I grew up in Saint Thomas Virgin Islands with both of my parents. My mother was Puerto Rican from Loiza and my father was a Cuban Virgin Islander from St. Thomas. My grandfather lived in Guantanamo and we'd visit him every year.He was an Ifa priest. Through him and my great-great grandfather, my siblings and I learned that our family come from Benin. Yoruba brought to Cuba. Through his religion and mine as well, I easily identify with the Diaspora. I'm a lot of things but however you put it Afro-Latin@ encompasses everything that makes up me.
Proud to be an Afro Latina. Born and educated in Panama, Rep. of Panama. Attend the Latin American School in the Former Paraiso, Canal Zone, Panama, R.P. On the 2010 US Census-declared Afro Latina Panamanian. Love who I am, will not change anything about this Afro Latina.
I grew up in Salt Lake City, Utah with my light-skinned, Puerto Rican mother raising me. I grew up with a Hispanic culture, but never learned Spanish. My father is Dominican, and once I became older, I began to form a relationship with him. He looks Black, but always denied being Black, and even scolded me for talking to Black men. It was always difficult explaining that I was Black AND Hispanic to people here in Utah. They always just assumed that I was mulatto. I always felt so incomplete without a proper name for myself. One day, reading Latina magazine, I finally found the term Afro-Latina, and was ecstatic! I still have to explain, but I feel much more comfortable now.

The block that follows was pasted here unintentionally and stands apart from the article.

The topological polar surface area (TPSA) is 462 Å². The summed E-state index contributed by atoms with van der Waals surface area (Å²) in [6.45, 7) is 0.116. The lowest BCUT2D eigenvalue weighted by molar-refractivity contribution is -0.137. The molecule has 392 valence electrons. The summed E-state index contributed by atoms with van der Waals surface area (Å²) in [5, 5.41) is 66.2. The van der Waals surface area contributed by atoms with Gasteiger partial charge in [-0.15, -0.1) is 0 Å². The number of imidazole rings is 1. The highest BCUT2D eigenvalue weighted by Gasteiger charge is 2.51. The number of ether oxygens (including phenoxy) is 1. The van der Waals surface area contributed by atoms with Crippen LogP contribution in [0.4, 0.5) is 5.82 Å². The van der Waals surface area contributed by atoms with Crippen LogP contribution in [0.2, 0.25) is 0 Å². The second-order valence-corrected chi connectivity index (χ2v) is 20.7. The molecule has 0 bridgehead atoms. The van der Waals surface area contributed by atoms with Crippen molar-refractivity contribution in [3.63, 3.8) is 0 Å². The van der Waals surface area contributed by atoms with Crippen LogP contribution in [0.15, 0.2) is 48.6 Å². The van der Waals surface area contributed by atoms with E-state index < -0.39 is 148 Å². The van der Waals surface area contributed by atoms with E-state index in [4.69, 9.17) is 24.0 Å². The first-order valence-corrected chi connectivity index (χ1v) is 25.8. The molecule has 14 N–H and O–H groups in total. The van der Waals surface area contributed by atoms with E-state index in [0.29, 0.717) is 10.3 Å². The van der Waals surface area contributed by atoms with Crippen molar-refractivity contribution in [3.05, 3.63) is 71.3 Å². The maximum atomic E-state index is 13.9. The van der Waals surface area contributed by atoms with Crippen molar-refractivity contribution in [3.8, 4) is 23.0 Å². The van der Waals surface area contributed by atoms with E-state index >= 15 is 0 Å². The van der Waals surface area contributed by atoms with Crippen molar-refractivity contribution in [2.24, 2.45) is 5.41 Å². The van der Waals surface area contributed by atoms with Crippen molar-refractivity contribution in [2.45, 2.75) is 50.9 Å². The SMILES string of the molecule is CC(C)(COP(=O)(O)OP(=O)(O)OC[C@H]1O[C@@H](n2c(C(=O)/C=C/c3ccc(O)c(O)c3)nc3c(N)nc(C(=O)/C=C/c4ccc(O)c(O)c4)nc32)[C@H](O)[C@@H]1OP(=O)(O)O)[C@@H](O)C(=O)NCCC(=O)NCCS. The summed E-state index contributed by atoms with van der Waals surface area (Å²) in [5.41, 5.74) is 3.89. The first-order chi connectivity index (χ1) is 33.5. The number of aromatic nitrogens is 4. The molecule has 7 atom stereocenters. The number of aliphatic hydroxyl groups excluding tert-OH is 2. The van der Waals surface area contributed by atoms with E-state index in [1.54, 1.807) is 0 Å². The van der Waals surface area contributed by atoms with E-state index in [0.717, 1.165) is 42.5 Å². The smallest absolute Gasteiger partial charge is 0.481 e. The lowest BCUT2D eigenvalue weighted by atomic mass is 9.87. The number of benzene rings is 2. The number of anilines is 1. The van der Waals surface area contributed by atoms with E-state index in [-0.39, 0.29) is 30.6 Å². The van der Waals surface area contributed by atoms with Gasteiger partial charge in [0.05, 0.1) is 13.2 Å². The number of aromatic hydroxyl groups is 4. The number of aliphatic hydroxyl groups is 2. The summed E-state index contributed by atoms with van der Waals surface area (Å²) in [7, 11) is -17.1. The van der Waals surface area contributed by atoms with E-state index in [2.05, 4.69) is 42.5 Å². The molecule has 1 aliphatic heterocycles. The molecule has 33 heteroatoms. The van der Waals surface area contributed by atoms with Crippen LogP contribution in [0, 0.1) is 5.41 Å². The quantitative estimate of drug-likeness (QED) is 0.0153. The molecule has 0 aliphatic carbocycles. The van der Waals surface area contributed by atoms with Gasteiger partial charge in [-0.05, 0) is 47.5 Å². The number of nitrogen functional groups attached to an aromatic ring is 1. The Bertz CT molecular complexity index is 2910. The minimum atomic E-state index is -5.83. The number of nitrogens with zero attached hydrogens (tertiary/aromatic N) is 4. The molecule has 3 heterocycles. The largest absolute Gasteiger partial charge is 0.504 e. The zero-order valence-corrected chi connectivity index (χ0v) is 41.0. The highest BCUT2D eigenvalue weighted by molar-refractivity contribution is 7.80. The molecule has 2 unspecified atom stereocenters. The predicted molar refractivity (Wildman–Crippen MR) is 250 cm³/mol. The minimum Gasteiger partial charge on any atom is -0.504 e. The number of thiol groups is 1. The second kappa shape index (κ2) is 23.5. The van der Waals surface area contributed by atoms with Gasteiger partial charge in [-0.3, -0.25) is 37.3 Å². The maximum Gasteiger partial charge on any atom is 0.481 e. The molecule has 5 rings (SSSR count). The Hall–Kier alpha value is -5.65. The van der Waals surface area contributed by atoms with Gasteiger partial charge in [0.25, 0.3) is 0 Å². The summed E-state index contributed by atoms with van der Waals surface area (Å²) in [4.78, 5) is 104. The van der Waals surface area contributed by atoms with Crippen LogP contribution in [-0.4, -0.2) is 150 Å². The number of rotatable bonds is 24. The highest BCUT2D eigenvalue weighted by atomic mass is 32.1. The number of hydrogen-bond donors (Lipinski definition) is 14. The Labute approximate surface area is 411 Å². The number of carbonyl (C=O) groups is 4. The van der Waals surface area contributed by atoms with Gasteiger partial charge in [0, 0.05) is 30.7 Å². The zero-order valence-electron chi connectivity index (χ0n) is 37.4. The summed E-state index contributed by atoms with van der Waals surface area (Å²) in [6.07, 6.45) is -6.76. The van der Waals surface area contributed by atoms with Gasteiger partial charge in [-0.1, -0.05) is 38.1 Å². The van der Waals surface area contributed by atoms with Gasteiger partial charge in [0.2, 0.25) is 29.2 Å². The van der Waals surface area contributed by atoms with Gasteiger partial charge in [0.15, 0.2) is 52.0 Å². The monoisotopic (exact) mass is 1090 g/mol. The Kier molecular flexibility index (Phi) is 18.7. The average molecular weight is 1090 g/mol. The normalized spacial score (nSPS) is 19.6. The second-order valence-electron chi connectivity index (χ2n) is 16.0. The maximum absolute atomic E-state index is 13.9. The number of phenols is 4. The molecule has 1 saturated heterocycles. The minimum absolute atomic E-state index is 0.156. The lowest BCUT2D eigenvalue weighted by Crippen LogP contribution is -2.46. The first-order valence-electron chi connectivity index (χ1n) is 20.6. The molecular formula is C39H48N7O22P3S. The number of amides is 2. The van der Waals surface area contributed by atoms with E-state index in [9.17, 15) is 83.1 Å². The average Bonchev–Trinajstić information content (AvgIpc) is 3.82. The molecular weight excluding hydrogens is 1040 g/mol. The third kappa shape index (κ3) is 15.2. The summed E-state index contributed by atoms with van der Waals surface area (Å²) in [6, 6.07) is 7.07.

I am half African American and Half Mexican American. I was raised by my Mexican American mom, but can't say i was really raised in the Mexican culture. My mothers family had a problem with the fact that she married a black man so they were never in my life. We were more embraced by my father's side. I don't think I truly realized i was anything other then mixed or black until I got into college. I started to learn more about Latinos and started to Identify myself as Latina as well. Although to this day I don't really feel a connection to the Latino community. I have attempted to learn Spanish as a way to connect to that part of my background. I still feel that people see me as a mixed or african american girl. I can't say i have had the same experiences that a Latina would have had growing up. If i suffered from discrimination or racism it was because I am black. I now feel comfortable saying i'm afro-latina which is something i didn't even really know existed when i was growing up. I was recently accused at work of saying i would rather be "hispanic" than black. This statement really upset me because for one i would never say that and for two me being hispanic/latino doesn't mean that i'm not black. Try explaining that to the closed minded people of the midwest. Its just a concept that is incomprehensible to them. I love the fact that I have a term that I can use to Identify my self now, but again sometimes i feel funny saying i'm Latina since i don't feel it. But it is in my blood, and denying it would mean to deny my mother whom I could never do. The midwest is more diverse now a days and sometimes i go places and people speak to me in spanish, I can now respond to them since i have learned some of the language.